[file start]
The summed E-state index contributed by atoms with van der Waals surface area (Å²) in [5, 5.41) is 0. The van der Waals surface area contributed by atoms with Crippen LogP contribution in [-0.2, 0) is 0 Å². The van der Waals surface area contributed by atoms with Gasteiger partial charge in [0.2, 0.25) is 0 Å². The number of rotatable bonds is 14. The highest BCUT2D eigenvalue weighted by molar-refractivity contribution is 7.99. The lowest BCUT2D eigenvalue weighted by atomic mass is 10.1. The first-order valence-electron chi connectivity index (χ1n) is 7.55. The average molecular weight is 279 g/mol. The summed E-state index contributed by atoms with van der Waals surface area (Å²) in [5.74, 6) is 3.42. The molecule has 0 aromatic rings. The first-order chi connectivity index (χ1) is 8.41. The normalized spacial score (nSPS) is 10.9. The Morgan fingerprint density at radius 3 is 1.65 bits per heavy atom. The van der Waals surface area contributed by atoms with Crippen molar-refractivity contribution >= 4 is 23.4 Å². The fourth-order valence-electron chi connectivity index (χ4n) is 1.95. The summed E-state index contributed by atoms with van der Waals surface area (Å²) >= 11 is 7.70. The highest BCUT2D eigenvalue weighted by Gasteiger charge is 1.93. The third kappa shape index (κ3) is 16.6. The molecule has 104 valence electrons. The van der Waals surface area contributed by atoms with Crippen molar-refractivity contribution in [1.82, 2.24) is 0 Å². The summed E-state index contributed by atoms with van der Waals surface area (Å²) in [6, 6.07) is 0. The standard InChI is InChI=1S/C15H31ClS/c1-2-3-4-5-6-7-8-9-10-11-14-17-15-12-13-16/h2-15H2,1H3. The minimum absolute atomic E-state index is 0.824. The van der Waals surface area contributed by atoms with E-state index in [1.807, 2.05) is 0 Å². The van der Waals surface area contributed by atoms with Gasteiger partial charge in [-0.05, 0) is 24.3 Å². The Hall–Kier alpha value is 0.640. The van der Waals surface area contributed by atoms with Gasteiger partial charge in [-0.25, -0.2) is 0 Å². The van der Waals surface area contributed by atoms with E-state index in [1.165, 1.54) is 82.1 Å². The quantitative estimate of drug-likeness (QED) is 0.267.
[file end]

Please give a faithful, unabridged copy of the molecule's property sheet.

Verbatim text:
The summed E-state index contributed by atoms with van der Waals surface area (Å²) in [5, 5.41) is 0. The van der Waals surface area contributed by atoms with Crippen LogP contribution in [-0.2, 0) is 0 Å². The van der Waals surface area contributed by atoms with Gasteiger partial charge in [0.2, 0.25) is 0 Å². The number of rotatable bonds is 14. The highest BCUT2D eigenvalue weighted by molar-refractivity contribution is 7.99. The lowest BCUT2D eigenvalue weighted by atomic mass is 10.1. The first-order valence-electron chi connectivity index (χ1n) is 7.55. The average molecular weight is 279 g/mol. The summed E-state index contributed by atoms with van der Waals surface area (Å²) in [5.74, 6) is 3.42. The molecule has 0 aromatic rings. The first-order chi connectivity index (χ1) is 8.41. The normalized spacial score (nSPS) is 10.9. The Morgan fingerprint density at radius 3 is 1.65 bits per heavy atom. The van der Waals surface area contributed by atoms with Crippen molar-refractivity contribution >= 4 is 23.4 Å². The fourth-order valence-electron chi connectivity index (χ4n) is 1.95. The summed E-state index contributed by atoms with van der Waals surface area (Å²) >= 11 is 7.70. The highest BCUT2D eigenvalue weighted by Gasteiger charge is 1.93. The third kappa shape index (κ3) is 16.6. The molecule has 104 valence electrons. The van der Waals surface area contributed by atoms with Crippen molar-refractivity contribution in [1.82, 2.24) is 0 Å². The summed E-state index contributed by atoms with van der Waals surface area (Å²) in [6, 6.07) is 0. The standard InChI is InChI=1S/C15H31ClS/c1-2-3-4-5-6-7-8-9-10-11-14-17-15-12-13-16/h2-15H2,1H3. The minimum absolute atomic E-state index is 0.824. The van der Waals surface area contributed by atoms with E-state index in [1.807, 2.05) is 0 Å². The van der Waals surface area contributed by atoms with Gasteiger partial charge in [-0.05, 0) is 24.3 Å². The Hall–Kier alpha value is 0.640. The van der Waals surface area contributed by atoms with Gasteiger partial charge in [-0.25, -0.2) is 0 Å². The van der Waals surface area contributed by atoms with E-state index in [1.165, 1.54) is 82.1 Å². The quantitative estimate of drug-likeness (QED) is 0.267.